Lynne Arriale, Nuance: The Bennett Studio Sessions (Motéma) After a series of 10 highly regarded trio recordings over the past 15 years, pianist Lynne Arriale has changed things up. On this recording, made at Bennett Studios in northern New Jersey, she expanded her band to quartet – featuring trumpeter Randy Brecker. She had worked a few times previously with drummer Anthony Pinciotti, but this was her first collaboration with Brecker and bassist George Mraz.
The Nuance session reveals more beautiful facets of Arriale’s musical vision and crystalline sound. Most interesting is the way she and Brecker share and trade both melodic and harmonic lead roles. There is a beautiful version of Sting’s “Wrapped Around Your Finger.” This CD has much to offer both in the band’s reworkings of standards and performances of six Arriale originals.
My personal favorites are the poignant “Ballad of the Sad Young Men” and a rousing version of Dizzy Gillespie’s “A Night in Tunisia,” and Arriale’s beautiful, elegiac “A Gentle Soul” and her spirited “Crawfish & Gumbo.” As a bonus, the package includes a DVD with different versions of the tunes, performed at Bennett Studios in front of an audience.
Resonance Big Band plays tribute to Oscar Peterson (Resonance)
Los Angeles-based Resonance records is out with a gem that pays homage to the late Oscar Peterson - and introduces us to a keyboard artist who deserves watching in other projects going forward - no matter that he’s a thirty-something Romanian living in Finland.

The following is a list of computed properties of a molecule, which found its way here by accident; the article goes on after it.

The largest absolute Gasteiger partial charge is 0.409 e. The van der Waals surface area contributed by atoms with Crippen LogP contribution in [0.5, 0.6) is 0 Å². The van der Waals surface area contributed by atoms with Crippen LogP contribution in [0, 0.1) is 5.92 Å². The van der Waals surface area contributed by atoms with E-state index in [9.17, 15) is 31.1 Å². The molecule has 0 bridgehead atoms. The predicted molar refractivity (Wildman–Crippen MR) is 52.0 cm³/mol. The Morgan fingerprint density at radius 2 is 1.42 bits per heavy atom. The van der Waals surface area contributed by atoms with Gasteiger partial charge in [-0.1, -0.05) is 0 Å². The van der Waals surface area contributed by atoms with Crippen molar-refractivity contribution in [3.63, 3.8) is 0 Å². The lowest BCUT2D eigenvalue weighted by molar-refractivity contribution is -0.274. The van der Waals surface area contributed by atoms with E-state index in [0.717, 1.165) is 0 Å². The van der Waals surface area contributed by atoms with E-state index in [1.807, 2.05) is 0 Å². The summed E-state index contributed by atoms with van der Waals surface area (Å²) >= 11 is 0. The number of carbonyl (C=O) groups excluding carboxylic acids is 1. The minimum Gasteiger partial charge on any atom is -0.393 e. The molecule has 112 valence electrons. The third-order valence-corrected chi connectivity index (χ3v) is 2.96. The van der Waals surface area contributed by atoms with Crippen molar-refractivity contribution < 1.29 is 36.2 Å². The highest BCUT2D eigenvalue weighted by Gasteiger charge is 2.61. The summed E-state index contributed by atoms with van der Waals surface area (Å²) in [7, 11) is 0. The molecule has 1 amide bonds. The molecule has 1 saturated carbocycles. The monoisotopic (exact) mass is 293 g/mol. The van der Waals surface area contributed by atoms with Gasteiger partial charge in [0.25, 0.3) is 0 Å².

This project took several of Peterson’s best-known compositions and other material that he made his own - and use new arrangements of those songs to celebrate Peterson’s passion, swing and technique. Marian Petrescu is no Peterson copycat. He blends in his own improvisations throughout the material. My favorites include the “Bossa Beguine,” “Little Girl Blue” (Rodgers and Hart) and “Sally’s Tomato,” a Henry Mancini piece using the original Claus Ogerman arrangement that Peterson used on his version on the 1969 big band recording Motions and Emotions on Germany’s MPS label. The other arrangements were done by Kuno Schmidt and Bill Cunliffe, who assembled this big band from among L.A.’s finest jazz and studio players. The CD ends with Petrescu’s nimble solo piano take on Peterson’s difficult, intimate burner “A Little Jazz Exercise.” An accompanying DVD explores the conception and production of this worthy project.
What a forceful project in which to introduce many more people to Marian Petrescu, a serious Oscar Peterson disciple and forceful/formidable pianist in his own right.
Note: there are two titles floating around the Intranet for this CD, the other being The Resonance Big Band plays the legacy of Oscar Peterson, which is how it can be ordered through Amazon.com. However I’ve been told by Resonance consultant Ricky Schultz that plays tribute to is the correct name.
Yotam Silberstein, Next Page (Posi-Tone)
Fans of Peter Bernstein and Howard Alden are likely to love this one, from a player of the next generation in the mainstream swing style, enhanced by his modern sense of harmonics and personal sense of phrasing. Yotam Silberstein grew up in Israel and his playing sometimes is colored by his Middle Eastern roots. The New School graduate and Thelonious Monk guitar competition semifinalist (2005) is joined on this session by Sam Yahel on organ, and Willie Jones III on drum, with Chris Cheek on tenor sax on five of the 10 tracks. So it is half organ-guitar trio and half a quartet project.
An array of originals are complemented by fresh takes on two standards, “Foolin’ Myself” and “If Ever I Would Leave You,” as well as “Ani Eshtagea,” a Venezuelan folk song performed by many Israeli singers. The latter tune and Silberstein’s energetic “Borsht” and reflective “Cancao “are standouts. This is a player fast on the rise. I heard him in April with Sylvia Cuenca’s band, and he deserves a close listen, whether with his own band or working with others.